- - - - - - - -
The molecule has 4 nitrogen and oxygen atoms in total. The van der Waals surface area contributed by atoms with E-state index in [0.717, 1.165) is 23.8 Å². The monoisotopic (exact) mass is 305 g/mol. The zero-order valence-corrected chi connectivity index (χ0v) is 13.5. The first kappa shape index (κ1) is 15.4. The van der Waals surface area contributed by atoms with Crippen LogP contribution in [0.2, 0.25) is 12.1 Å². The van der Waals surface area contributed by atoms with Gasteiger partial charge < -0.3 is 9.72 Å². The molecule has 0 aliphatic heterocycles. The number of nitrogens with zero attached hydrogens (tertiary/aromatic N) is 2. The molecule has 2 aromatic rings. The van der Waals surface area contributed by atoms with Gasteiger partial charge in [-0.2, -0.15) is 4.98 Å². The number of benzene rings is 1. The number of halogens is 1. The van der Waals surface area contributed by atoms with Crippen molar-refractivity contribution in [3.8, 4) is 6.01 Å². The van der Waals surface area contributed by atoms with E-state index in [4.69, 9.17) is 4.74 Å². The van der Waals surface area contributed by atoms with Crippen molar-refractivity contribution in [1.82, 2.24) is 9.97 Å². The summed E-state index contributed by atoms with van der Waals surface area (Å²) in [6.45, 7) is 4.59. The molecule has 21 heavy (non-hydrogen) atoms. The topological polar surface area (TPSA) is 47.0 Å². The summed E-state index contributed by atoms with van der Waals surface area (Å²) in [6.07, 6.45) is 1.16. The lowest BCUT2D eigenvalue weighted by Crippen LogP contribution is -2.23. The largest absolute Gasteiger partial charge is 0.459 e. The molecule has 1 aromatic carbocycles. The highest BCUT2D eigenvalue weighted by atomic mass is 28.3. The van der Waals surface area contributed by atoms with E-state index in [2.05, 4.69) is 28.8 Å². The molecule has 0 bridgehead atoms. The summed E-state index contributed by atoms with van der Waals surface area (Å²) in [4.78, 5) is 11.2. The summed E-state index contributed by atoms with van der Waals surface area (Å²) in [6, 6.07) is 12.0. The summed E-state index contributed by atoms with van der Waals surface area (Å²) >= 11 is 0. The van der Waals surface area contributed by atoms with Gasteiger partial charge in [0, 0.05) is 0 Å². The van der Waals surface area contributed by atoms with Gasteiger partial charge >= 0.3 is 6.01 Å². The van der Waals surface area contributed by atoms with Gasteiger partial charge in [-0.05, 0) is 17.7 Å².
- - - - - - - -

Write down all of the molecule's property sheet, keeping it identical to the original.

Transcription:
The molecule has 4 nitrogen and oxygen atoms in total. The van der Waals surface area contributed by atoms with E-state index in [0.717, 1.165) is 23.8 Å². The monoisotopic (exact) mass is 305 g/mol. The zero-order valence-corrected chi connectivity index (χ0v) is 13.5. The first kappa shape index (κ1) is 15.4. The van der Waals surface area contributed by atoms with Crippen LogP contribution in [0.2, 0.25) is 12.1 Å². The van der Waals surface area contributed by atoms with Gasteiger partial charge < -0.3 is 9.72 Å². The molecule has 0 aliphatic heterocycles. The number of nitrogens with zero attached hydrogens (tertiary/aromatic N) is 2. The molecule has 2 aromatic rings. The van der Waals surface area contributed by atoms with Gasteiger partial charge in [-0.2, -0.15) is 4.98 Å². The number of benzene rings is 1. The number of halogens is 1. The van der Waals surface area contributed by atoms with Crippen molar-refractivity contribution in [3.8, 4) is 6.01 Å². The van der Waals surface area contributed by atoms with E-state index in [4.69, 9.17) is 4.74 Å². The van der Waals surface area contributed by atoms with Crippen molar-refractivity contribution in [1.82, 2.24) is 9.97 Å². The summed E-state index contributed by atoms with van der Waals surface area (Å²) in [6.45, 7) is 4.59. The molecule has 21 heavy (non-hydrogen) atoms. The topological polar surface area (TPSA) is 47.0 Å². The summed E-state index contributed by atoms with van der Waals surface area (Å²) in [6.07, 6.45) is 1.16. The lowest BCUT2D eigenvalue weighted by Crippen LogP contribution is -2.23. The largest absolute Gasteiger partial charge is 0.459 e. The molecule has 1 aromatic carbocycles. The highest BCUT2D eigenvalue weighted by atomic mass is 28.3. The van der Waals surface area contributed by atoms with E-state index in [2.05, 4.69) is 28.8 Å². The molecule has 0 bridgehead atoms. The summed E-state index contributed by atoms with van der Waals surface area (Å²) in [4.78, 5) is 11.2. The summed E-state index contributed by atoms with van der Waals surface area (Å²) in [6, 6.07) is 12.0. The summed E-state index contributed by atoms with van der Waals surface area (Å²) >= 11 is 0. The van der Waals surface area contributed by atoms with Gasteiger partial charge in [0, 0.05) is 0 Å². The van der Waals surface area contributed by atoms with Gasteiger partial charge >= 0.3 is 6.01 Å². The van der Waals surface area contributed by atoms with Gasteiger partial charge in [-0.05, 0) is 17.7 Å².